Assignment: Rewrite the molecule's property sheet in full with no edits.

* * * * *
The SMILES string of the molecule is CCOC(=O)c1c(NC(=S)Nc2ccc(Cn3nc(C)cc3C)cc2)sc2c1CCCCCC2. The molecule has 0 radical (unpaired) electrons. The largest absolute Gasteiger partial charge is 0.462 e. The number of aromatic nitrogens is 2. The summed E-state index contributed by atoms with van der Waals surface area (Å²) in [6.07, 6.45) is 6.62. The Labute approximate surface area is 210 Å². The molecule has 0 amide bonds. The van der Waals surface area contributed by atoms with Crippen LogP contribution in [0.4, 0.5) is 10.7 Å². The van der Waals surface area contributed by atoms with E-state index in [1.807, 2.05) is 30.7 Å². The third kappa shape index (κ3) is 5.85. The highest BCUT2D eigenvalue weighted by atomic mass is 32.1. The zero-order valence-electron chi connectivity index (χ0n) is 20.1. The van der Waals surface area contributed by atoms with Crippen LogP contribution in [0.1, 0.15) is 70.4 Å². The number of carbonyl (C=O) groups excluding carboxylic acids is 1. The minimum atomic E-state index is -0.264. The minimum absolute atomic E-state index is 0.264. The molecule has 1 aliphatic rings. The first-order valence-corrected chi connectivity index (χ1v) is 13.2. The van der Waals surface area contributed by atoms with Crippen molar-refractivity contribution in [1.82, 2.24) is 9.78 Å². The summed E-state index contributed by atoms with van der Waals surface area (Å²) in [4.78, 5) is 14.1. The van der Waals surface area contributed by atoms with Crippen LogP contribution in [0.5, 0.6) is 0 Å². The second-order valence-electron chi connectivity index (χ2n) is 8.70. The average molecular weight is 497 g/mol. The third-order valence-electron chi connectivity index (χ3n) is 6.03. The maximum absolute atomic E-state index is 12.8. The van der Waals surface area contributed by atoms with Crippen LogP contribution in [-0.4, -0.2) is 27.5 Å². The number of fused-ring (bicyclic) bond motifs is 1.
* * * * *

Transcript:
The SMILES string of the molecule is CCOC(=O)c1c(NC(=S)Nc2ccc(Cn3nc(C)cc3C)cc2)sc2c1CCCCCC2. The molecule has 0 radical (unpaired) electrons. The largest absolute Gasteiger partial charge is 0.462 e. The number of aromatic nitrogens is 2. The summed E-state index contributed by atoms with van der Waals surface area (Å²) in [6.07, 6.45) is 6.62. The Labute approximate surface area is 210 Å². The molecule has 0 amide bonds. The van der Waals surface area contributed by atoms with Crippen LogP contribution in [0.4, 0.5) is 10.7 Å². The van der Waals surface area contributed by atoms with E-state index in [1.807, 2.05) is 30.7 Å². The third kappa shape index (κ3) is 5.85. The highest BCUT2D eigenvalue weighted by atomic mass is 32.1. The zero-order valence-electron chi connectivity index (χ0n) is 20.1. The van der Waals surface area contributed by atoms with Crippen LogP contribution in [0.1, 0.15) is 70.4 Å². The number of carbonyl (C=O) groups excluding carboxylic acids is 1. The minimum atomic E-state index is -0.264. The minimum absolute atomic E-state index is 0.264. The molecule has 1 aliphatic rings. The first-order valence-corrected chi connectivity index (χ1v) is 13.2. The van der Waals surface area contributed by atoms with Crippen molar-refractivity contribution in [1.82, 2.24) is 9.78 Å². The summed E-state index contributed by atoms with van der Waals surface area (Å²) in [4.78, 5) is 14.1. The van der Waals surface area contributed by atoms with Crippen LogP contribution in [0.5, 0.6) is 0 Å². The second-order valence-electron chi connectivity index (χ2n) is 8.70. The average molecular weight is 497 g/mol. The third-order valence-electron chi connectivity index (χ3n) is 6.03. The maximum absolute atomic E-state index is 12.8. The van der Waals surface area contributed by atoms with Crippen LogP contribution in [-0.4, -0.2) is 27.5 Å². The number of fused-ring (bicyclic) bond motifs is 1.